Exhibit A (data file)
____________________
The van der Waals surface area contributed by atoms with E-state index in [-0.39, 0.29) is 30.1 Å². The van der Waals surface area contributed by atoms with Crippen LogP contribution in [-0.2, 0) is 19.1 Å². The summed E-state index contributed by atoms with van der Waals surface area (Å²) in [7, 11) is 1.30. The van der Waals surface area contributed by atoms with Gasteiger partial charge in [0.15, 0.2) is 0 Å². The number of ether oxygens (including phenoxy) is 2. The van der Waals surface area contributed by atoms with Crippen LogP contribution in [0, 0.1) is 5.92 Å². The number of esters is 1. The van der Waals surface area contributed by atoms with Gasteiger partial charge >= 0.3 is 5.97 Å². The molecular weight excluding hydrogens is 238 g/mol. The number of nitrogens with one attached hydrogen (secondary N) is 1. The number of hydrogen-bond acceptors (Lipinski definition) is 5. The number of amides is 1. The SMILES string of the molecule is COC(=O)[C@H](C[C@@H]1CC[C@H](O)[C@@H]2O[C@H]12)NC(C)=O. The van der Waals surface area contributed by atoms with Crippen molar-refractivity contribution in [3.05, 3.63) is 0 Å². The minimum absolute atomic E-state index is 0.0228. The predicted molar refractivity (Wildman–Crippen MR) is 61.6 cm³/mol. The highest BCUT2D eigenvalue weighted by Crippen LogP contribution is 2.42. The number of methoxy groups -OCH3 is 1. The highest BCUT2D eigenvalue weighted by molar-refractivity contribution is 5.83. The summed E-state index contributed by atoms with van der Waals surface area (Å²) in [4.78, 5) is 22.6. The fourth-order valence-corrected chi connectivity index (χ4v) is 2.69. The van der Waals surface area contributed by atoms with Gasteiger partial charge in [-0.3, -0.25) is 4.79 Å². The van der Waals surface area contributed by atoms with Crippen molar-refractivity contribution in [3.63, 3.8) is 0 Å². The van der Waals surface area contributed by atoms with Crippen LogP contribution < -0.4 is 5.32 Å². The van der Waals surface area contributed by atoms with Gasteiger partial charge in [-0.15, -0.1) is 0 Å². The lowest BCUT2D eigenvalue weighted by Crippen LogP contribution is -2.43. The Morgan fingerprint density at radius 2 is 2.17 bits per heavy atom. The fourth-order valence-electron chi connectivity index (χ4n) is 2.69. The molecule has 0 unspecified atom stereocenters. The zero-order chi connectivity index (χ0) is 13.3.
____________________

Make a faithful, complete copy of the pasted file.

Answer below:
The van der Waals surface area contributed by atoms with E-state index in [-0.39, 0.29) is 30.1 Å². The van der Waals surface area contributed by atoms with Crippen LogP contribution in [-0.2, 0) is 19.1 Å². The summed E-state index contributed by atoms with van der Waals surface area (Å²) in [7, 11) is 1.30. The van der Waals surface area contributed by atoms with Gasteiger partial charge in [0.15, 0.2) is 0 Å². The number of ether oxygens (including phenoxy) is 2. The van der Waals surface area contributed by atoms with Crippen LogP contribution in [0, 0.1) is 5.92 Å². The number of esters is 1. The van der Waals surface area contributed by atoms with Gasteiger partial charge >= 0.3 is 5.97 Å². The molecular weight excluding hydrogens is 238 g/mol. The number of nitrogens with one attached hydrogen (secondary N) is 1. The number of hydrogen-bond acceptors (Lipinski definition) is 5. The number of amides is 1. The SMILES string of the molecule is COC(=O)[C@H](C[C@@H]1CC[C@H](O)[C@@H]2O[C@H]12)NC(C)=O. The van der Waals surface area contributed by atoms with Crippen molar-refractivity contribution in [3.05, 3.63) is 0 Å². The minimum absolute atomic E-state index is 0.0228. The predicted molar refractivity (Wildman–Crippen MR) is 61.6 cm³/mol. The highest BCUT2D eigenvalue weighted by Crippen LogP contribution is 2.42. The number of methoxy groups -OCH3 is 1. The highest BCUT2D eigenvalue weighted by molar-refractivity contribution is 5.83. The summed E-state index contributed by atoms with van der Waals surface area (Å²) in [4.78, 5) is 22.6. The fourth-order valence-corrected chi connectivity index (χ4v) is 2.69. The van der Waals surface area contributed by atoms with Gasteiger partial charge in [-0.3, -0.25) is 4.79 Å². The van der Waals surface area contributed by atoms with Crippen molar-refractivity contribution in [3.63, 3.8) is 0 Å². The van der Waals surface area contributed by atoms with Crippen LogP contribution < -0.4 is 5.32 Å². The van der Waals surface area contributed by atoms with Gasteiger partial charge in [-0.15, -0.1) is 0 Å². The lowest BCUT2D eigenvalue weighted by Crippen LogP contribution is -2.43. The Morgan fingerprint density at radius 2 is 2.17 bits per heavy atom. The fourth-order valence-electron chi connectivity index (χ4n) is 2.69. The molecule has 0 unspecified atom stereocenters. The zero-order chi connectivity index (χ0) is 13.3.